Ambulance chasing for Jesus
Friday, September 26, 2008 at 1:20 pm
Egged on by the conservative Alliance Defense Fund legal firm, 33 church leaders across the country have vowed to break federal law during their sermons this Sunday, Sept. 28. The so-called “Pulpit Freedom Day” action is a call for pastors to flaunt federal law and deliver full-on endorsements of political candidates.
But some religious leaders — including Richard Cizik of the 30-million-member National Association of Evangelicals, and Catholic Archbishop John Favalora of Miami — have warned pastors not to risk losing the benefits that come from tax-exempt status.
“The role of the church is not to be like the ‘party boss’ who goes around telling people how to vote,” Favalora wrote in a Sept. 17 newsletter.
In a recent interview, Cizik opined, “I do know it’s true the people in the pews get their cues from the pulpit, but I don’t think that we should endorse candidates. I don’t think that churches were created to be grist in the machinery of politics.”
“I tell people to resist the political temptation to endorse candidates,” continued Cizik, who oversees national government affairs for the nation’s largest organized group of evangelical Christians. “I don’t think that attempting to yank the IRS’s chain is prudent, nor do I think it’s particularly ethical.”
Cizik says he has advised pastors who feel compelled to share their views about candidates and upcoming elections to step down from their pulpits for those discussions — rather than addressing the congregation as the embodiment of the church. In an extensive interview with the Colorado Independent this week, Cizik, speaking for himself, criticized John McCain for a lack of principle, but stopped short of endorsing Barack Obama.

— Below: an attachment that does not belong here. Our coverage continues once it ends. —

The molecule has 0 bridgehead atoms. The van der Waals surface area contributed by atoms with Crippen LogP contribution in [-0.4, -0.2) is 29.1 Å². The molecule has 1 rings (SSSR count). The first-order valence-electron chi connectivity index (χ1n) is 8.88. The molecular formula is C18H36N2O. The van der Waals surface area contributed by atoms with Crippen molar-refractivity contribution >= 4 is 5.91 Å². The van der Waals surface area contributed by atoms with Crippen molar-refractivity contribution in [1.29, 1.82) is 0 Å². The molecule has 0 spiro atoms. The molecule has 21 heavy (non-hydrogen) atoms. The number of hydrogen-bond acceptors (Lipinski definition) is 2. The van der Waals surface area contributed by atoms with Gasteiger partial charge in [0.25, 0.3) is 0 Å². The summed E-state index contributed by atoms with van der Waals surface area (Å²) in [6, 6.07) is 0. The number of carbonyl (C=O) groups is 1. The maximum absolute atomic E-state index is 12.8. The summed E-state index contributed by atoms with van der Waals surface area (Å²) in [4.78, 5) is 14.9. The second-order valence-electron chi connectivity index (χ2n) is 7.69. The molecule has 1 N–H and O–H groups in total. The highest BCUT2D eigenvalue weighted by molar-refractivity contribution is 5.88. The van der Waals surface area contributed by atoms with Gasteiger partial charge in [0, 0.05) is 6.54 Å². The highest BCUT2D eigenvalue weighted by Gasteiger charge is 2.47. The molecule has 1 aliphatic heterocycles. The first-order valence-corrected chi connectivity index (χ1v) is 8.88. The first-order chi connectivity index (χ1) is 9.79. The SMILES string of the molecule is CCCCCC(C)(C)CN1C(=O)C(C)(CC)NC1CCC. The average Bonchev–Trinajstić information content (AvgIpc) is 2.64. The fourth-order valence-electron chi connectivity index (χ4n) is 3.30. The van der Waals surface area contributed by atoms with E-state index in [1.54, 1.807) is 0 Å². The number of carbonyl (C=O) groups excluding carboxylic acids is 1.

“My general counsel is what is legal and not legal in order to show respect for the law,” Cizik said.
But lawyers for the Alliance Defense Fund (ADF), a Scottsdale, Ariz.-based legal firm that was founded by Focus on the Family CEO James Dobson and other far right evangelical Christian leaders, argue that “pastors have a right to speak freely.”
“We believe the law is unconstitutional,” said ADF legal counsel Dale Schowengerdt.
ADL attorneys hope that Sunday’s action will set off a chain of events that result in a lawsuit challenging the federal government over the rule. Their effort has already resulted in a complaint by three former IRS chiefs that the conservative law firm — itself a nonprofit — is organizing a “mass action” designed to encourage other nonprofits to break the law.
But even while it is encouraging others to break the law, the ADF has placed a disclaimer on its own web site noting that as a tax-exempt organization it does not endorse or oppose political candidates. Schowengerdt declined to identify any churches whose pastors plan to endorse from the pulpit on Sunday. He did say that none of the 33 churches that lined up for the test case this Sunday are in Colorado.
“We’re not releasing names beforehand — we’ve had concerns about people going to disrupt services, and so we’re keeping the [participating churches] confidential until afterward,” he said.